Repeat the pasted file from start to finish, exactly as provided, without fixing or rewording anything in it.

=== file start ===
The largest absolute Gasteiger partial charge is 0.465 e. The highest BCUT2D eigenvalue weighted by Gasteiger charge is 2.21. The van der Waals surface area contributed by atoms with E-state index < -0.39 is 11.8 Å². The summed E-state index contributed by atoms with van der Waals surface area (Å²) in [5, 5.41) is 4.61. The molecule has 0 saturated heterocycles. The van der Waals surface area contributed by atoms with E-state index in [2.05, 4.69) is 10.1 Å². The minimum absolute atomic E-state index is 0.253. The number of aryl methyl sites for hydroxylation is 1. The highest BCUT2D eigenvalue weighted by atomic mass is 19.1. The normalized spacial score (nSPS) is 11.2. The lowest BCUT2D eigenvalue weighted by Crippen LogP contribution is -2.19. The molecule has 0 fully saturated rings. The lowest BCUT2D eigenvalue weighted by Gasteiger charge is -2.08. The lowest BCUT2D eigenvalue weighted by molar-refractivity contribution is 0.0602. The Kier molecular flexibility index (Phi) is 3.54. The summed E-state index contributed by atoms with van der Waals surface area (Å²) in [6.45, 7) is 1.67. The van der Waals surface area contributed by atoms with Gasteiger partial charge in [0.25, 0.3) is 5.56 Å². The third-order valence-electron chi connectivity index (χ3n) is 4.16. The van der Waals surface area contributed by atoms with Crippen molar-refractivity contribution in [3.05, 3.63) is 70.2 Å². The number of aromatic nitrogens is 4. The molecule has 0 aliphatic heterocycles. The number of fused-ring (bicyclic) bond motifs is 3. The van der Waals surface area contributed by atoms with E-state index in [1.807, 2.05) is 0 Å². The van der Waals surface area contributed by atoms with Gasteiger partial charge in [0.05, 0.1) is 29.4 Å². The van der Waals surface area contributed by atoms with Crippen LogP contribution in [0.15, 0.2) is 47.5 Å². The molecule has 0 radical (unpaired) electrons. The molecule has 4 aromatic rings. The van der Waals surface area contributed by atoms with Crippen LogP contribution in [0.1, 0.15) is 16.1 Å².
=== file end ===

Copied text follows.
The largest absolute Gasteiger partial charge is 0.465 e. The highest BCUT2D eigenvalue weighted by Gasteiger charge is 2.21. The van der Waals surface area contributed by atoms with E-state index < -0.39 is 11.8 Å². The summed E-state index contributed by atoms with van der Waals surface area (Å²) in [5, 5.41) is 4.61. The molecule has 0 saturated heterocycles. The van der Waals surface area contributed by atoms with E-state index in [2.05, 4.69) is 10.1 Å². The minimum absolute atomic E-state index is 0.253. The number of aryl methyl sites for hydroxylation is 1. The highest BCUT2D eigenvalue weighted by atomic mass is 19.1. The normalized spacial score (nSPS) is 11.2. The lowest BCUT2D eigenvalue weighted by Crippen LogP contribution is -2.19. The molecule has 0 fully saturated rings. The lowest BCUT2D eigenvalue weighted by Gasteiger charge is -2.08. The lowest BCUT2D eigenvalue weighted by molar-refractivity contribution is 0.0602. The Kier molecular flexibility index (Phi) is 3.54. The summed E-state index contributed by atoms with van der Waals surface area (Å²) in [6.45, 7) is 1.67. The van der Waals surface area contributed by atoms with Gasteiger partial charge in [0.25, 0.3) is 5.56 Å². The third-order valence-electron chi connectivity index (χ3n) is 4.16. The van der Waals surface area contributed by atoms with Crippen molar-refractivity contribution in [3.05, 3.63) is 70.2 Å². The number of aromatic nitrogens is 4. The molecule has 0 aliphatic heterocycles. The number of fused-ring (bicyclic) bond motifs is 3. The van der Waals surface area contributed by atoms with E-state index in [1.807, 2.05) is 0 Å². The van der Waals surface area contributed by atoms with Gasteiger partial charge in [0.05, 0.1) is 29.4 Å². The van der Waals surface area contributed by atoms with Crippen LogP contribution in [0.15, 0.2) is 47.5 Å². The molecule has 0 radical (unpaired) electrons. The molecule has 4 aromatic rings. The van der Waals surface area contributed by atoms with Crippen LogP contribution in [0.1, 0.15) is 16.1 Å².